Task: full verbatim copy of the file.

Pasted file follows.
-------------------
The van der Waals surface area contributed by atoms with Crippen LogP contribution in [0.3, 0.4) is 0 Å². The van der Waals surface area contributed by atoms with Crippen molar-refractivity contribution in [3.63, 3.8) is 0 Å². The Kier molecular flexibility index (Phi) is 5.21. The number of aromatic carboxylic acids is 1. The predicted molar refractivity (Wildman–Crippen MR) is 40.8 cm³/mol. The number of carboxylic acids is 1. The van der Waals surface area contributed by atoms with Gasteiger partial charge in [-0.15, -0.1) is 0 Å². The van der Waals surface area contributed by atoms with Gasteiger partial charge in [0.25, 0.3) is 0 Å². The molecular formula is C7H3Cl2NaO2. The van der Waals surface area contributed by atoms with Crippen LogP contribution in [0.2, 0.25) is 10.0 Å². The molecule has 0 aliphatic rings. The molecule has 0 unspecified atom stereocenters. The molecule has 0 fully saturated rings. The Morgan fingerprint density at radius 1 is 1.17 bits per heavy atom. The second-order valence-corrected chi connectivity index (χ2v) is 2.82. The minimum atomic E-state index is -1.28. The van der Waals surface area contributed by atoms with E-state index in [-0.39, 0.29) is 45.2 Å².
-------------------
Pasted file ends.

The van der Waals surface area contributed by atoms with Crippen LogP contribution in [0.3, 0.4) is 0 Å². The van der Waals surface area contributed by atoms with Crippen molar-refractivity contribution in [3.63, 3.8) is 0 Å². The Kier molecular flexibility index (Phi) is 5.21. The number of aromatic carboxylic acids is 1. The predicted molar refractivity (Wildman–Crippen MR) is 40.8 cm³/mol. The number of carboxylic acids is 1. The van der Waals surface area contributed by atoms with Gasteiger partial charge in [-0.15, -0.1) is 0 Å². The van der Waals surface area contributed by atoms with Gasteiger partial charge in [0.25, 0.3) is 0 Å². The molecular formula is C7H3Cl2NaO2. The van der Waals surface area contributed by atoms with Crippen LogP contribution in [0.2, 0.25) is 10.0 Å². The molecule has 0 aliphatic rings. The molecule has 0 unspecified atom stereocenters. The molecule has 0 fully saturated rings. The Morgan fingerprint density at radius 1 is 1.17 bits per heavy atom. The second-order valence-corrected chi connectivity index (χ2v) is 2.82. The minimum atomic E-state index is -1.28. The van der Waals surface area contributed by atoms with E-state index in [-0.39, 0.29) is 45.2 Å².